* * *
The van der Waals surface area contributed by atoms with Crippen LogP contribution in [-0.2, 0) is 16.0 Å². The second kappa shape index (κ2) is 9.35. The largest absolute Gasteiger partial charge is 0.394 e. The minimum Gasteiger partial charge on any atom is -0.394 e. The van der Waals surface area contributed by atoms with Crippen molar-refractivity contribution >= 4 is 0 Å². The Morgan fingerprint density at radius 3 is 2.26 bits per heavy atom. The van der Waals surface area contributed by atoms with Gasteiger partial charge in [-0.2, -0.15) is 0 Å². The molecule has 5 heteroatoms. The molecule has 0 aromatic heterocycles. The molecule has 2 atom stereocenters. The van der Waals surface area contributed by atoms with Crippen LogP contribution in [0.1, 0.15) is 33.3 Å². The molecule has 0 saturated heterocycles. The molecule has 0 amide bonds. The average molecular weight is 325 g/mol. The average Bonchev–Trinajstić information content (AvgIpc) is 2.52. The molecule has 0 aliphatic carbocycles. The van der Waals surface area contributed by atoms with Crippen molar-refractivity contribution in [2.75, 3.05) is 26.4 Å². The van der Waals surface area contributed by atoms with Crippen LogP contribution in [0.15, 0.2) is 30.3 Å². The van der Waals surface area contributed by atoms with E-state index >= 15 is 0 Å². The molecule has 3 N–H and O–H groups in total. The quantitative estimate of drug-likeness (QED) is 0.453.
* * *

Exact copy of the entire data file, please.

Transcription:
The van der Waals surface area contributed by atoms with Crippen LogP contribution in [-0.2, 0) is 16.0 Å². The second kappa shape index (κ2) is 9.35. The largest absolute Gasteiger partial charge is 0.394 e. The minimum Gasteiger partial charge on any atom is -0.394 e. The van der Waals surface area contributed by atoms with Crippen molar-refractivity contribution >= 4 is 0 Å². The Morgan fingerprint density at radius 3 is 2.26 bits per heavy atom. The van der Waals surface area contributed by atoms with Gasteiger partial charge in [-0.2, -0.15) is 0 Å². The molecule has 5 heteroatoms. The molecule has 0 aromatic heterocycles. The molecule has 2 atom stereocenters. The van der Waals surface area contributed by atoms with Crippen LogP contribution in [0.1, 0.15) is 33.3 Å². The molecule has 0 saturated heterocycles. The molecule has 0 amide bonds. The average molecular weight is 325 g/mol. The average Bonchev–Trinajstić information content (AvgIpc) is 2.52. The molecule has 0 aliphatic carbocycles. The van der Waals surface area contributed by atoms with Crippen molar-refractivity contribution in [2.75, 3.05) is 26.4 Å². The van der Waals surface area contributed by atoms with Crippen LogP contribution in [0.15, 0.2) is 30.3 Å². The van der Waals surface area contributed by atoms with E-state index >= 15 is 0 Å². The molecule has 3 N–H and O–H groups in total. The quantitative estimate of drug-likeness (QED) is 0.453.